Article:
My alarm clock was still sleeping this morning when I woke up suddenly from the sound of a broken glass. I ran up to the window to see what had happened. Luckily, it was not my apartment but the one that of old couple who lived on the first floor, just under my apartment.
It was not the first time that this had happened. It was kind of a weekend routine. Being working full time, or rather more than full time, I used to wake up late on Sundays. While the kids from the locality would start their day as early as seven in the morning. There wasn’t much space in front of our apartments but the two buildings facing each other had provided with an ample amount of pitch for the kids. The start of the ‘gully’ cricket would be slow, but as the game would intensify, one could easily hear the loud voices of nearly all the kids.
Every now and then someone will hit the ball in an apartment considering it was not a big ground but just a street with apartments on both sides. In particular, the ball had again gone to the wrong house today. And to top it up, the windowpane was shattered to pieces.
‘I will not leave you kids today. Who hit the shot and broke my window? Tell me, I will ask your father to pay for the repair this time”, Ms. Patel came out on the road frowning as it was not just once that the ball had hit the window of her apartment.
All the kids were aware of what was going to happen, and they were already hiding behind whatever they could find. Amit was behind Sharma ji’s car with his bat and was making sure he remained unnoticed as the shot had gone from his end. Ankit was hiding behind a tree while Manu and Gopal had run inside Manu’s house. Rest of the kids also found some place to get away from Ms. Patel’s blasting.
‘Aunty ji, please don’t be so angry. They are kids and they didn’t do it intentionally.’, I called out from my window.
‘No, no, no. This is every Sunday’s issue now. Two weeks earlier also they had hit the ball in our apartment and windowpane was cracked. We were thinking of keeping it as-is for as long it can stay put. But today they again hit the same windowpane and you can see it has shattered into small pieces. Who is going to pay for the repairs now? Don’t you know how costly it is getting for everything these days?’, Ms. Patel replied in a loud angry voice.
Well, I could not blame her for the anger. I should say it was more of frustration, not on kids but on life itself. She was living with her retired husband who used to run the house with his low pension. They could barely meet the ends while their son had moved out with his wife and kids to a posh area in a bigger apartment. Away from their grandchildren, they were living the life counting one day after another.
Listening to her had created a whole backdrop for me from decades ago. I was the ‘Amit’ in my childhood days, with the bat. In front of me was the old and angry Ms. Ahuja whose window was broken by the six I had shot off Manoj’s full toss.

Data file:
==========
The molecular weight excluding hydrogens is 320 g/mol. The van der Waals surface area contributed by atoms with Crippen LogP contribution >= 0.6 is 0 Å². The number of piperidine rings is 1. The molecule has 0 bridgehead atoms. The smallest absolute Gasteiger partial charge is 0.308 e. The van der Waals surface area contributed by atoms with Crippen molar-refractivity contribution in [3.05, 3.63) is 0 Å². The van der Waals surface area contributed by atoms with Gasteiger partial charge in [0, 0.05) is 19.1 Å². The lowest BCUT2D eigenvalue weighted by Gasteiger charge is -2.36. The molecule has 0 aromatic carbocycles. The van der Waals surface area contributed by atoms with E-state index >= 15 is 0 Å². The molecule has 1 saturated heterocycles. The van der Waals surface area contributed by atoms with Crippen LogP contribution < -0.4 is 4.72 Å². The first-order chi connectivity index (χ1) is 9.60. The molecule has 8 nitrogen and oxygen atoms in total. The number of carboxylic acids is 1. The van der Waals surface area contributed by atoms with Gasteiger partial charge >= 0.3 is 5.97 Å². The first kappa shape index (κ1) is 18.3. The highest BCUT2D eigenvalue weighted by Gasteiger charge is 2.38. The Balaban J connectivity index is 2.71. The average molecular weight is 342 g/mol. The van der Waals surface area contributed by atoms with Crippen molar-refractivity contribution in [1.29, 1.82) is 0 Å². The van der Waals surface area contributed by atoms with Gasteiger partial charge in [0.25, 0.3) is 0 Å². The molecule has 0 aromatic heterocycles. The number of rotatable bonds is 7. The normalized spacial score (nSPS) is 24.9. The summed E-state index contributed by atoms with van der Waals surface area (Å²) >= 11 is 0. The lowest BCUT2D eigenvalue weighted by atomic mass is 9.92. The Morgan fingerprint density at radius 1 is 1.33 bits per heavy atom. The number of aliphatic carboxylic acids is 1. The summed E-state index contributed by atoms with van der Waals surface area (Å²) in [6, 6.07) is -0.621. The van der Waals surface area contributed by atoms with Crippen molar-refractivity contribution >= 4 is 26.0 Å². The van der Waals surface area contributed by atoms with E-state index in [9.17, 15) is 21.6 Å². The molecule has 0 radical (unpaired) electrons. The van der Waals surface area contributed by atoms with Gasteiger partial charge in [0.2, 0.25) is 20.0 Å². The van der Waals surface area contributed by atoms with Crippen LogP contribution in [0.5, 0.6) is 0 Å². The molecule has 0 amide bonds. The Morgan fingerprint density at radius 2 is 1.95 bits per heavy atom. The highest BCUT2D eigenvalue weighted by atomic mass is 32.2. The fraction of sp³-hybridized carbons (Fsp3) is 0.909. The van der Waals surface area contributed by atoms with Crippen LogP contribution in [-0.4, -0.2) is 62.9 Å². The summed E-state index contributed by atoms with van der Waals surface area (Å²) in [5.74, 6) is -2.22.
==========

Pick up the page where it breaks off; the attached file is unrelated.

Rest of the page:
I still remember that we all thought she was not at home as the light outside the front door was off. I was made to go and fetch the ball from her house since I had shot it in the first place. As soon as I opened the gate, Ms. Ahuja came running from nowhere with a jhadoo in her hand. Although I had somehow managed to get the ball back but the two shots from aunty’s jhadoo were registered on my leg and mind for the rest of my life, haha.
Playing cricket every evening was a routine back then. I would come out around 5 in the evening after completing my school homework and finishing a glass of bournvita milk. Since I and Sumit were the only ones with the bat, there was no debate about who is going to bat first among the rest of us. Over the weekends as well, I used to play nearly half a day under the scorching Sun or unless mom would call me back. I was obsessed with it. It was a dream for me to become a cricketer, an all-round player who would play for India. I was so good at batting that all my friends used to call me ‘the little master’. And I used to imagine my name being called in a stadium by hundreds of spectators, just like that of Sachin Tendulkar.
‘Sachinnnn! Sachin!’… ‘Sachinnnn! Sachin!’ …
Now when I try to recall, I am not sure when did I lose my dream to become a cricketer. The only thing I think of is lots of ‘May be s’.
Maybe my teachers and my parents could only see an engineer in me. Maybe it was not an option at all back in those days to think beyond studies. Maybe I didn’t show them how good a cricketer I was. Maybe I should have worked harder to continue my dream along with my studies.
All these were merely thoughts now.
Already in my early 40s with the daily 9×6 office routine, cross that 15×6 routine for the past few months. Sunday is the only day that I get to relax and restore the energy for the upcoming week. Even my alarm clock doesn’t dare wake me up on Sunday’s.
But these kids! They usually wake me up every Sunday.
Not only from my sleep, but from the dreams I have forgotten, maybe left behind in the struggles of my life. And every time I wake up, I realize, it’s still not too late to find my passion. Cricket is long gone, but there must be something else that my heart desires.
After a while when the noise downstairs subsides and the kids have returned home, I relax on my couch. Sipping a hot cup of tea, I return too, from the thoughts of my passion to the thoughts about my routine for Monday and onward.